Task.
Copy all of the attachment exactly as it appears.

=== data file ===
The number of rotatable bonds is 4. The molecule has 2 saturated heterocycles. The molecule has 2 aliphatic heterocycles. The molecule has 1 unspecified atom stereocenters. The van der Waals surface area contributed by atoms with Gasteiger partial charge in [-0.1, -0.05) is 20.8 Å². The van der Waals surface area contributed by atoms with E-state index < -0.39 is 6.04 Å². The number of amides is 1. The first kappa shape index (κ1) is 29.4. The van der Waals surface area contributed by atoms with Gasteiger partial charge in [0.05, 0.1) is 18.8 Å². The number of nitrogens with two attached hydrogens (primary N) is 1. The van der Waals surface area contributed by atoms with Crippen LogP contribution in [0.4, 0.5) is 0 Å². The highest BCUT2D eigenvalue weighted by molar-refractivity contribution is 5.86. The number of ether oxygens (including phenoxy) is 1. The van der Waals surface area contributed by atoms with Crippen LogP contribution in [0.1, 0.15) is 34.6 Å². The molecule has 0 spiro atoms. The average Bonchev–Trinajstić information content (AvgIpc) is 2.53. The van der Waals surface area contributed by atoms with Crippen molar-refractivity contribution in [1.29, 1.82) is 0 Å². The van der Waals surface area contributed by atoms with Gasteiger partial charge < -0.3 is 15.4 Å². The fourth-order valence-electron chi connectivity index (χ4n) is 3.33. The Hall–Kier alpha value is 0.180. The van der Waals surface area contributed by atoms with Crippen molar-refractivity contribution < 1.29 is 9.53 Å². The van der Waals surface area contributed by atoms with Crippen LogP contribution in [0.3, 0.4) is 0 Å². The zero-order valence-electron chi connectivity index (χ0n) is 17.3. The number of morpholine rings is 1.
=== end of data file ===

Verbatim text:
The number of rotatable bonds is 4. The molecule has 2 saturated heterocycles. The molecule has 2 aliphatic heterocycles. The molecule has 1 unspecified atom stereocenters. The van der Waals surface area contributed by atoms with Gasteiger partial charge in [-0.1, -0.05) is 20.8 Å². The van der Waals surface area contributed by atoms with E-state index < -0.39 is 6.04 Å². The number of amides is 1. The first kappa shape index (κ1) is 29.4. The van der Waals surface area contributed by atoms with Gasteiger partial charge in [0.05, 0.1) is 18.8 Å². The number of nitrogens with two attached hydrogens (primary N) is 1. The van der Waals surface area contributed by atoms with Crippen LogP contribution in [0.4, 0.5) is 0 Å². The highest BCUT2D eigenvalue weighted by molar-refractivity contribution is 5.86. The number of ether oxygens (including phenoxy) is 1. The van der Waals surface area contributed by atoms with Crippen LogP contribution in [0.1, 0.15) is 34.6 Å². The molecule has 0 spiro atoms. The average Bonchev–Trinajstić information content (AvgIpc) is 2.53. The van der Waals surface area contributed by atoms with Crippen molar-refractivity contribution in [1.29, 1.82) is 0 Å². The van der Waals surface area contributed by atoms with Gasteiger partial charge < -0.3 is 15.4 Å². The fourth-order valence-electron chi connectivity index (χ4n) is 3.33. The Hall–Kier alpha value is 0.180. The van der Waals surface area contributed by atoms with Crippen molar-refractivity contribution < 1.29 is 9.53 Å². The van der Waals surface area contributed by atoms with Crippen LogP contribution in [0.3, 0.4) is 0 Å². The zero-order valence-electron chi connectivity index (χ0n) is 17.3. The number of morpholine rings is 1.